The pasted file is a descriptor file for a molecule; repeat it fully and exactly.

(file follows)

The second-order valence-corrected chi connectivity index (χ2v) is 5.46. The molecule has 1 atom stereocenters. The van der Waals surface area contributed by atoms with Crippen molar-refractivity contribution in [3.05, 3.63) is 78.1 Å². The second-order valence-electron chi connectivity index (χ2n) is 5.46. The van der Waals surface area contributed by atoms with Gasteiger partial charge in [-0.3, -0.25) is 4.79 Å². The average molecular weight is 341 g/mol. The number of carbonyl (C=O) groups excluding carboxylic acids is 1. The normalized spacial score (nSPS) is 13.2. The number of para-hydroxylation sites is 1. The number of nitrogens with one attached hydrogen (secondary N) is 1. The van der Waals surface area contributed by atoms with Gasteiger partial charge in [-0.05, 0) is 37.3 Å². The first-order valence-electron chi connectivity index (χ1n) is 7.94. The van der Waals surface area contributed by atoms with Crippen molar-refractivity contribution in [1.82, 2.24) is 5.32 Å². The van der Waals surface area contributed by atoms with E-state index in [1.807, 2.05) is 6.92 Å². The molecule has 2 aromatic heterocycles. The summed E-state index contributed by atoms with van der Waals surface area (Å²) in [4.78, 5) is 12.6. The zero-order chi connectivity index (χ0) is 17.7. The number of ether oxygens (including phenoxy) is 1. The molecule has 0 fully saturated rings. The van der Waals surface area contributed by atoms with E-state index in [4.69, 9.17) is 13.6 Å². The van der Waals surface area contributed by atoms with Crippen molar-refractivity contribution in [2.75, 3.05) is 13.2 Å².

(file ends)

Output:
The second-order valence-corrected chi connectivity index (χ2v) is 5.46. The molecule has 1 atom stereocenters. The van der Waals surface area contributed by atoms with Crippen molar-refractivity contribution in [3.05, 3.63) is 78.1 Å². The second-order valence-electron chi connectivity index (χ2n) is 5.46. The van der Waals surface area contributed by atoms with Gasteiger partial charge in [-0.3, -0.25) is 4.79 Å². The average molecular weight is 341 g/mol. The number of carbonyl (C=O) groups excluding carboxylic acids is 1. The normalized spacial score (nSPS) is 13.2. The number of para-hydroxylation sites is 1. The number of nitrogens with one attached hydrogen (secondary N) is 1. The van der Waals surface area contributed by atoms with Gasteiger partial charge in [-0.05, 0) is 37.3 Å². The first-order valence-electron chi connectivity index (χ1n) is 7.94. The van der Waals surface area contributed by atoms with Crippen molar-refractivity contribution in [1.82, 2.24) is 5.32 Å². The van der Waals surface area contributed by atoms with E-state index in [1.807, 2.05) is 6.92 Å². The molecule has 2 aromatic heterocycles. The summed E-state index contributed by atoms with van der Waals surface area (Å²) in [4.78, 5) is 12.6. The zero-order chi connectivity index (χ0) is 17.7. The number of ether oxygens (including phenoxy) is 1. The molecule has 0 fully saturated rings. The van der Waals surface area contributed by atoms with E-state index in [4.69, 9.17) is 13.6 Å². The van der Waals surface area contributed by atoms with Crippen molar-refractivity contribution in [2.75, 3.05) is 13.2 Å².